The online Bible teaching ministry of John Brand

William Grimshaw of Haworth

Having recently read, and greatly enjoyed, Faith Cook’s excellent biography of Selina, Countess of Huntingdon, I was inspired to read her account of the life of one of the great lady’s contemporaries, William Grimshaw; but reading this biography elicited from me a shameful confession! Despite having lived and done my secondary schooling just 15 miles from Haworth, like most of the rest of the world, I suspect, I have always associated Haworth with the Brontes and not Grimshaw, and yet, without doubt, as one historian wrote, “Mr Grimshaw’s ministry [was] the grandest period in the history of Haworth church” (p xv), the very church where Patrick Bronte was to become curate some 7 decades later.

Cook’s biography of the remarkable Grimshaw, who didn’t live to see his 55th birthday, is really evocative of the time and area in which he ministered, and you feel that you are riding the moors or walking the streets with him. Grimshaw’s ministry was wonderfully blessed of God during the time of the 18th century revival and he regularly preached to thousands of people who crowded into the parish church or thronged the grounds outside.

Of all the qualities of this unique individual that the biographer manages to draw out it is his zeal for the Lord, for the gospel and for souls of his people that strikes me most forcibly. Indeed, he has earned something of a reputation for being an eccentric, something Cook dismisses quite persuasively, but perhaps it was his uncommon zeal that earned him that label. It would certainly be so today.

This zeal is wonderfully illustrated when Faith Cook quotes John Newton, who wrote of Grimshaw’s ministry which was at a time when it was illegal not to go to church on a Sunday morning:

“It was his frequent and almost constant custom to leave the church, while the psalm before the sermon was singing, to see if any were absent from worship, and idling their time in the churchyard, the street, or the ale houses, and many of those whom he so found, he would drive into the church before him…They were more afraid of their parson than of a justice of the peace. His reproofs were so authoritative, and yet so mild and friendly, that the stoutest sinners could not stand before him”.

pp140-142

Or this story:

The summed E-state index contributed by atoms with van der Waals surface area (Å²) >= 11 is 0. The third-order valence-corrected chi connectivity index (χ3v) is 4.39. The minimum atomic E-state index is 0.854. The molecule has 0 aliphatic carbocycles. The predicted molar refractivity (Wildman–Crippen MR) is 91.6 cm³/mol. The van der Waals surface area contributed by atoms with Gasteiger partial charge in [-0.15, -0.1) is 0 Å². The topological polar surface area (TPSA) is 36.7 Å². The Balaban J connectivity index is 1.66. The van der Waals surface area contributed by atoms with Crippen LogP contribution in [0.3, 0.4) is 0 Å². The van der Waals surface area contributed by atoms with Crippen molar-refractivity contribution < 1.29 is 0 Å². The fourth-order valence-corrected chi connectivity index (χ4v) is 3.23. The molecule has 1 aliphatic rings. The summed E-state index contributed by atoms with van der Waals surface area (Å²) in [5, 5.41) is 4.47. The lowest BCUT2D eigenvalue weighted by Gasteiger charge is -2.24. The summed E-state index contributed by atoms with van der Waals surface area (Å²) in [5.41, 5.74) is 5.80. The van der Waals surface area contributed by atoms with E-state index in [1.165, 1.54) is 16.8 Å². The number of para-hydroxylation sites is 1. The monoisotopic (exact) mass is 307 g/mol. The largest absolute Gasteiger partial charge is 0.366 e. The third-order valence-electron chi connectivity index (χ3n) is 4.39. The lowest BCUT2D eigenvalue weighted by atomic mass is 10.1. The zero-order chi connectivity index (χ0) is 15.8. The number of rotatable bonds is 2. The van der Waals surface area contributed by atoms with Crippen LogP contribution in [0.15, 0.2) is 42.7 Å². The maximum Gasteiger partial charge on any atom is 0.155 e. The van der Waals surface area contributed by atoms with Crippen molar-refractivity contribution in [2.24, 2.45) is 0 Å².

“…a group of unruly youths had been taking delight in jostling and assaulting some of Grimshaw’s parishioners as they gathered to attend a prayer meeting in a village near Haworth…on the next occasion, Grimshaw, disguised in a greatcoat, joined the youths. Because it was dark, they did not recognise the burly figure of the curate, as he urged them ever onwards from the back of the group. Gradually he inched the gang nearer and nearer to the lighted doorway of the cottage where the meeting was to be held. Then with one final heave, he pushed the last young man forward into the confines of the room and slammed the door. Still blinking in the bright light, the youths scarcely realised what was happening when their new companion suddenly produced a horsewhip from under his greatcoat and ‘dealt round its utmost virtue on the astonished clowns until his vigorous arm was tired.’ Having thoroughly subdued the miscreants, Grimshaw then fell on his knees and pleaded with great earnestness for their souls.”

pp142-143

Again and again, I hear Pastors today complaining of their workload that demands they preach, God forbid, twice on a Sunday and perhaps once during the week, and fear burnout if they do so. Are we really made of so much feebler stuff than these men of old? Grimshaw, like many of his contemporaries, would preach numerous times a week, often walking for several hours to minister to a small group of people in an isolated village.

His own prayer was, “Lord, grant that I may never faint till weakness, old age or death invalidate me.  By the grace of God, I’m resolved never to flag while I can ride, walk, creep or crawl.”

If you are unfamiliar with William Grimshaw’s life and ministry, I urge you to get a copy of this book. If it does nothing else, it will spur you on to pray that God might yet visit us again in our day through the ministry of another generation of such zealous men of God.

Banner of Truth Trust (1 December 1997) Review written in 2023

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